A third collection was made by Navarrete, the present president of the Academy, well known as the author of an excellent life of Cervantes, and who is still living in Madrid, in a green old age, universally respected and beloved for his
learning, his talents, his estimable character, and amiable
He went over the same ground, gleaning what his predecessors had left, and making
many important additions for his own private collection. About twenty years ago, he commenced the publication of the various documents in his possession and that of the Academy. The work is called "Coleccion de los Viages y Descubrimientos de los Españoles.” The first two volumes are devoted to the life and voyages of Columbus, and in consequence of their publication, Mr. Irving went from London to Madrid to avail himself of these new materials to write the life of the Great Admiral. A third volume, afterwards printed, gives the voyages of the inferior discoverers, as Vespucci, Balboa, and others, who followed in the track of Columbus, and supplied Mr. Irving with the materials for his “ Companions of Columbus.” Instead of going on, as he had originally proposed, with the publication of the documents illustrating the conquests of Peru and Mexico, Navarrete, in the succeeding volumes, turned aside to the discovery of the Moluccas and the voyages in the East. . The troubled state of affairs in Spain prevented the continuation of this excellent undertaking, and the publication was accordingly suspended.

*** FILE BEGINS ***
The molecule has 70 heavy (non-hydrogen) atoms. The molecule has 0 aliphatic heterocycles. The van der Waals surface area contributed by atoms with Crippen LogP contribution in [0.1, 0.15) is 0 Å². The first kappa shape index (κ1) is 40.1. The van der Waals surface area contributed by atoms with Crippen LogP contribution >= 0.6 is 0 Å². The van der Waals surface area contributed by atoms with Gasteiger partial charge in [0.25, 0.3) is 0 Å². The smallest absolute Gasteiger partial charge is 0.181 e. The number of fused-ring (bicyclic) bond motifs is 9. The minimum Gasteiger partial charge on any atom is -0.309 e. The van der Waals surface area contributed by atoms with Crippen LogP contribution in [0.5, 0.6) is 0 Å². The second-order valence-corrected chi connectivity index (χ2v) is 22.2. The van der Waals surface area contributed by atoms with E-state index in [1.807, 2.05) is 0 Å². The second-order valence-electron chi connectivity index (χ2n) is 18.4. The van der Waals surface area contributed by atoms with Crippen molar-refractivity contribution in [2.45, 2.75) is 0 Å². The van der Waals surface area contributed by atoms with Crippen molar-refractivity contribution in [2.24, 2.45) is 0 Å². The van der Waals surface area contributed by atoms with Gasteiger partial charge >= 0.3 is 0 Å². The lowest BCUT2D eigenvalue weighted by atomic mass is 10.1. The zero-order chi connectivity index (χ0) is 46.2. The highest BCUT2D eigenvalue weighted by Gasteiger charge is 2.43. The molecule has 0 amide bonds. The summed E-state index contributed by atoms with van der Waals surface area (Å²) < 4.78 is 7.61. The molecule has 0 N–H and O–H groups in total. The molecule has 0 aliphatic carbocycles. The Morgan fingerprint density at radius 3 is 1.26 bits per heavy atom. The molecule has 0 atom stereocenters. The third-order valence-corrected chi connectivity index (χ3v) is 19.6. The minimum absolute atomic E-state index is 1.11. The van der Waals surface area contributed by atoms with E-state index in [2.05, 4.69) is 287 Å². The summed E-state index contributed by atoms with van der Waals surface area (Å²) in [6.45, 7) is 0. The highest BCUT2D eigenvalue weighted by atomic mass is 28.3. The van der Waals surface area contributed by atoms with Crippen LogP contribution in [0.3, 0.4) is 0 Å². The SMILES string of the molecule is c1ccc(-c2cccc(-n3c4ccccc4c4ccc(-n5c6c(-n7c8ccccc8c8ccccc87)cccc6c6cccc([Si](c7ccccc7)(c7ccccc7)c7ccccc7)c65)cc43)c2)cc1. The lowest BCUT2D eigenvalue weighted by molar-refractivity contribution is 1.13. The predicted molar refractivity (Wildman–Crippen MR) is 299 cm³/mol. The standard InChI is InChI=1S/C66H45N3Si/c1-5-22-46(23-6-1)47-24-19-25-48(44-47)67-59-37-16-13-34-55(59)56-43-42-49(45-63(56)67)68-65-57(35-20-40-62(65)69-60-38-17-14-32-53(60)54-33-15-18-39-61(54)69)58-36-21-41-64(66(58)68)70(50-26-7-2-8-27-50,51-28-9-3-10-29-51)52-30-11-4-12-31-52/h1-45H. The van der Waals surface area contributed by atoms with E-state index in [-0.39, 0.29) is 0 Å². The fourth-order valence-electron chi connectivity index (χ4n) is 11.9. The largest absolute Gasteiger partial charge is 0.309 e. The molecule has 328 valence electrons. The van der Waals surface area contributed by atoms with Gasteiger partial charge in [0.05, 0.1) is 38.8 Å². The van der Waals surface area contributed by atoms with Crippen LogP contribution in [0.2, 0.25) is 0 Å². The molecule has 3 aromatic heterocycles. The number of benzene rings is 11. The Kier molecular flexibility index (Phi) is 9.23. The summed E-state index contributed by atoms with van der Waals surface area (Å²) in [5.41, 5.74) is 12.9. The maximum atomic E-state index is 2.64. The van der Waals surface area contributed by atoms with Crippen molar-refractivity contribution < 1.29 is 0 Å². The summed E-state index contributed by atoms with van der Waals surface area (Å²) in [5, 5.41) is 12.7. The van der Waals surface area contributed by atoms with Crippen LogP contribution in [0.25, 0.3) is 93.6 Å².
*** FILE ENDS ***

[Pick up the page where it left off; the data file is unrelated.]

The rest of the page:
The application which Mr. Prescott made to the Academy for permission to copy that part of their inestimable collection, which related to Mexico and Peru, was received by them in a manner which showed their consciousness, that the admirable work which he had already written, upon one of the most brilliant periods in the annals of Spain, had created a debt of gratitude on the part of the scholars of that country, which they felt a lively desire to repay. After choosing him a member of their body, they appointed one of their own number, a distinguished German scholar resident in Madrid, to superintend the copying of all the materials in their possession. In a similar spirit of generous courtesy, Navarrete, their president, allowed him the free use of his own private collection, the fruits of a long life of accumulation.